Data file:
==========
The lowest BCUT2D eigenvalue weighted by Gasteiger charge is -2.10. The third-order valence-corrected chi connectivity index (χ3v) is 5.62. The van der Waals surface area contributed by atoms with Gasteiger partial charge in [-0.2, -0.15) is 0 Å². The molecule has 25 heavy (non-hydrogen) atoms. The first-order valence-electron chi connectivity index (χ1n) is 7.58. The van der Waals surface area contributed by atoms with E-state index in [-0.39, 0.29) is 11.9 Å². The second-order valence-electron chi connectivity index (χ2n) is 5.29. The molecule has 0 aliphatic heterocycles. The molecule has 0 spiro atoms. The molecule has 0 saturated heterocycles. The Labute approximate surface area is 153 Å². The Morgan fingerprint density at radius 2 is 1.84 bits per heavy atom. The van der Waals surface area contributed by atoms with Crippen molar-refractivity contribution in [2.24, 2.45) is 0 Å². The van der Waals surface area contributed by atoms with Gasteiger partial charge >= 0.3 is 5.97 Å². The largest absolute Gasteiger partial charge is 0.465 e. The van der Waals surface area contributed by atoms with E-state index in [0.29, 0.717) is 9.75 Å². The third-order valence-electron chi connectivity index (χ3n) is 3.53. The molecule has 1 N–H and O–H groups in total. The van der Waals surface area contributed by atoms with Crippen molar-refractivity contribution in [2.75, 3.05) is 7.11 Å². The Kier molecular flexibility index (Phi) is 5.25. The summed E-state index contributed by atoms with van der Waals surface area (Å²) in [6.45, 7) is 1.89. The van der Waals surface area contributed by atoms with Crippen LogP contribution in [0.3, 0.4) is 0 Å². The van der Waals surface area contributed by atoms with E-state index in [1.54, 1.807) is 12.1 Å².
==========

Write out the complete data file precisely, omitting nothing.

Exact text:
The lowest BCUT2D eigenvalue weighted by Gasteiger charge is -2.10. The third-order valence-corrected chi connectivity index (χ3v) is 5.62. The van der Waals surface area contributed by atoms with Gasteiger partial charge in [-0.2, -0.15) is 0 Å². The molecule has 25 heavy (non-hydrogen) atoms. The first-order valence-electron chi connectivity index (χ1n) is 7.58. The van der Waals surface area contributed by atoms with E-state index in [-0.39, 0.29) is 11.9 Å². The second-order valence-electron chi connectivity index (χ2n) is 5.29. The molecule has 0 aliphatic heterocycles. The molecule has 0 spiro atoms. The molecule has 0 saturated heterocycles. The Labute approximate surface area is 153 Å². The Morgan fingerprint density at radius 2 is 1.84 bits per heavy atom. The van der Waals surface area contributed by atoms with Crippen molar-refractivity contribution in [2.24, 2.45) is 0 Å². The van der Waals surface area contributed by atoms with Gasteiger partial charge >= 0.3 is 5.97 Å². The largest absolute Gasteiger partial charge is 0.465 e. The van der Waals surface area contributed by atoms with E-state index in [0.29, 0.717) is 9.75 Å². The third-order valence-electron chi connectivity index (χ3n) is 3.53. The molecule has 1 N–H and O–H groups in total. The van der Waals surface area contributed by atoms with Crippen molar-refractivity contribution in [2.75, 3.05) is 7.11 Å². The Kier molecular flexibility index (Phi) is 5.25. The summed E-state index contributed by atoms with van der Waals surface area (Å²) in [6.45, 7) is 1.89. The van der Waals surface area contributed by atoms with Crippen LogP contribution in [0.3, 0.4) is 0 Å². The van der Waals surface area contributed by atoms with E-state index in [1.54, 1.807) is 12.1 Å².